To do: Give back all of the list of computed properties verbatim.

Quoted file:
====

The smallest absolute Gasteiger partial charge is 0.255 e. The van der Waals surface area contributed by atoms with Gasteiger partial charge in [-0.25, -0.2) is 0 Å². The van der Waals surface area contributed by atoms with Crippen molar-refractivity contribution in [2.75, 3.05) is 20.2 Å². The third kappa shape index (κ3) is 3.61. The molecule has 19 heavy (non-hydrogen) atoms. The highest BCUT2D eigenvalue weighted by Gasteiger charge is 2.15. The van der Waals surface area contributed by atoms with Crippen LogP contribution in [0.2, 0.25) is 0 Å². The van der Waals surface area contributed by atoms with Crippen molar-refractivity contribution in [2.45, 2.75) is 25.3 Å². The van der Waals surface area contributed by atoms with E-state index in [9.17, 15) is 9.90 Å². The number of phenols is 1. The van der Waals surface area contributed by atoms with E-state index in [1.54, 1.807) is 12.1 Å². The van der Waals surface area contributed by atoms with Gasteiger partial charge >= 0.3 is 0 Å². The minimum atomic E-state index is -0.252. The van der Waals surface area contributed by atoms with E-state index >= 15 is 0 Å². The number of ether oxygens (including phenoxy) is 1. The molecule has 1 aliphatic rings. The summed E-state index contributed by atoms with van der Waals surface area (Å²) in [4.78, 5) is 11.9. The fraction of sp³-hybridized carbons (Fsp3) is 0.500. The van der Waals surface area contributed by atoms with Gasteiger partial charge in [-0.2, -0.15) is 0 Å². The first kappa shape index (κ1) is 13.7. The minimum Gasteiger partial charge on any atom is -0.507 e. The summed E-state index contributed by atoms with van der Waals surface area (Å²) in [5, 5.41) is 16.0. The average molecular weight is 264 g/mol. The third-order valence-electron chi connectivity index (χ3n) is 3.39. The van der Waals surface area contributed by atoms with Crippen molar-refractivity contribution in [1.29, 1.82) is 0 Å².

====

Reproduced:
The smallest absolute Gasteiger partial charge is 0.255 e. The van der Waals surface area contributed by atoms with Gasteiger partial charge in [-0.25, -0.2) is 0 Å². The van der Waals surface area contributed by atoms with Crippen molar-refractivity contribution in [2.75, 3.05) is 20.2 Å². The third kappa shape index (κ3) is 3.61. The molecule has 19 heavy (non-hydrogen) atoms. The highest BCUT2D eigenvalue weighted by Gasteiger charge is 2.15. The van der Waals surface area contributed by atoms with Crippen LogP contribution in [0.2, 0.25) is 0 Å². The van der Waals surface area contributed by atoms with Crippen molar-refractivity contribution in [2.45, 2.75) is 25.3 Å². The van der Waals surface area contributed by atoms with E-state index in [9.17, 15) is 9.90 Å². The number of phenols is 1. The van der Waals surface area contributed by atoms with E-state index in [1.54, 1.807) is 12.1 Å². The van der Waals surface area contributed by atoms with Gasteiger partial charge >= 0.3 is 0 Å². The minimum atomic E-state index is -0.252. The van der Waals surface area contributed by atoms with E-state index >= 15 is 0 Å². The number of ether oxygens (including phenoxy) is 1. The molecule has 1 aliphatic rings. The summed E-state index contributed by atoms with van der Waals surface area (Å²) in [4.78, 5) is 11.9. The fraction of sp³-hybridized carbons (Fsp3) is 0.500. The van der Waals surface area contributed by atoms with Gasteiger partial charge in [-0.2, -0.15) is 0 Å². The first kappa shape index (κ1) is 13.7. The minimum Gasteiger partial charge on any atom is -0.507 e. The summed E-state index contributed by atoms with van der Waals surface area (Å²) in [5, 5.41) is 16.0. The average molecular weight is 264 g/mol. The third-order valence-electron chi connectivity index (χ3n) is 3.39. The van der Waals surface area contributed by atoms with Crippen molar-refractivity contribution in [1.29, 1.82) is 0 Å².